16th June 2024
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South Sudan starts process to ratify Nile Basin Initiative treaty

Authors: Moyo Jacob Felix | Nyathong William | Published: Thursday, December 7, 2023

The Sudd wetland in South Sudan's River Nile. | File/courtesy

The national parliament has started deliberation on the Nile Basin Initiative’s Corporative Framework Agreement – forwarding it to the independent committees on Foreign Affairs, Land, Legislation and Justice for scrutiny before ratification.

The Nile treaty, frowned upon by Egypt, was presented before the August House by the Minister of Justice and Constitutional Affairs Ruben Madol on Wednesday.

It was established by Nile Basin Initiative – an institution formed by 11 countries including Burundi, DR Congo, Egypt, Ethiopia, Kenya, Rwanda, South Sudan, Sudan, Tanzania, Uganda, and Eritrea (as an observer).

The treaty provides for sustainable development, subsidiarity, equitable and reasonable utilization of the Nile waters.

It also outlines the prevention of significant harm and the right of the member states to use water within their territories, as well as protect and conserve as well as exchange data and information.

The document also mandates member states the obligation to environmental impact assessment and orbits, peaceful resolution of disputes, water as a finite and resource, water as social and economic value and water security.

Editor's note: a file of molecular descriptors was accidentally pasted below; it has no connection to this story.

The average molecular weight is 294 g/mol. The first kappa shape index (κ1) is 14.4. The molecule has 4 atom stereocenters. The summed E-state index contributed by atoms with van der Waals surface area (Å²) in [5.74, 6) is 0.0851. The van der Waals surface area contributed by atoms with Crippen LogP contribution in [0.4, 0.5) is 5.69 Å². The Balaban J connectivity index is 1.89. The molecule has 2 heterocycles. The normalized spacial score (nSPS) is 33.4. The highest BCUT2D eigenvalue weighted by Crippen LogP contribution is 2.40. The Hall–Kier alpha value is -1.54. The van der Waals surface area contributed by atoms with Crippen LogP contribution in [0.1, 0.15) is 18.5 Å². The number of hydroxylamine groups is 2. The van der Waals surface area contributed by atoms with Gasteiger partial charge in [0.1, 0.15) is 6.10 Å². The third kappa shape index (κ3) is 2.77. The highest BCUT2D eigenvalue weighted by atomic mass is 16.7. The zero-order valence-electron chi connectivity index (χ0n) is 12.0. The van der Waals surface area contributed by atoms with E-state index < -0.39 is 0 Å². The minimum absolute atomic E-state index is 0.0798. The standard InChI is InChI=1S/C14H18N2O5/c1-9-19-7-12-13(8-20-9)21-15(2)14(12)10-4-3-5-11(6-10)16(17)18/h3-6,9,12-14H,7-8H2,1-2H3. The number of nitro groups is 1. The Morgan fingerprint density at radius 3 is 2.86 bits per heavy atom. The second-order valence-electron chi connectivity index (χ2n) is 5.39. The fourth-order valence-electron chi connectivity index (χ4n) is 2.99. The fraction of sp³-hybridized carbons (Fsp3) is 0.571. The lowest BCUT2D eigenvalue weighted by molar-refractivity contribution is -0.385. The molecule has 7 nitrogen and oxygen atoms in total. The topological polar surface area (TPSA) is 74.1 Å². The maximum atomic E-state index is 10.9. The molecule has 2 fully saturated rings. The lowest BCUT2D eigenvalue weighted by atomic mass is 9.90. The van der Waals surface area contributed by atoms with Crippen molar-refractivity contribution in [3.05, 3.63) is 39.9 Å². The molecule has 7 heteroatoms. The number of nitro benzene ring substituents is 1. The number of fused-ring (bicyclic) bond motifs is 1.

South Sudan joined NBI in 2011 but Juba is yet to ratify the regional body’s Corporative Framework Agreement that is seen to counter the colonial-era Nile Agreement that reportedly favors Egypt.

Roben Madol Arol, the Minister of Justice and Constitutional Affairs, said the treaty provides for amendments to the agreement as may be proposed by a member state.

“This part provides for amendments to this agreement. Amendments may be proposed by any State party, the amendment may be only by consensus,” he said.

“The part also provides that the annex to this agreement or to any protocol shall form an integral part of the agreement which no one may be allowed at any time after two years from the date on which this agreement entered into force by giving written notification to the depositary.”

Mr. Madol said the agreement will be open for ratification by all states in whose territories are situated in any part of the Nile River Basin.

In 2021, South Sudan said it was studying NBI’s Framework Corporative Agreement to understand its implications and benefits before agreeing to ratify the document.

This was in response to an appeal by an Ethiopian diplomat who urged South Sudan to ratify the treaty to ensure the country benefits from its share of the Nile water.

Ethiopia, Kenya, Uganda, Rwanda, Tanzania and Burundi have already signed the treaty, while the Democratic Republic of Congo is expected to sign.

Both Egypt and Sudan strongly opposed the Comprehensive Framework Agreement, also known as the Entebbe Agreement.

But the upstream countries say they are “tired of first getting permission from Egypt before using river Nile water for any development project like irrigation”.




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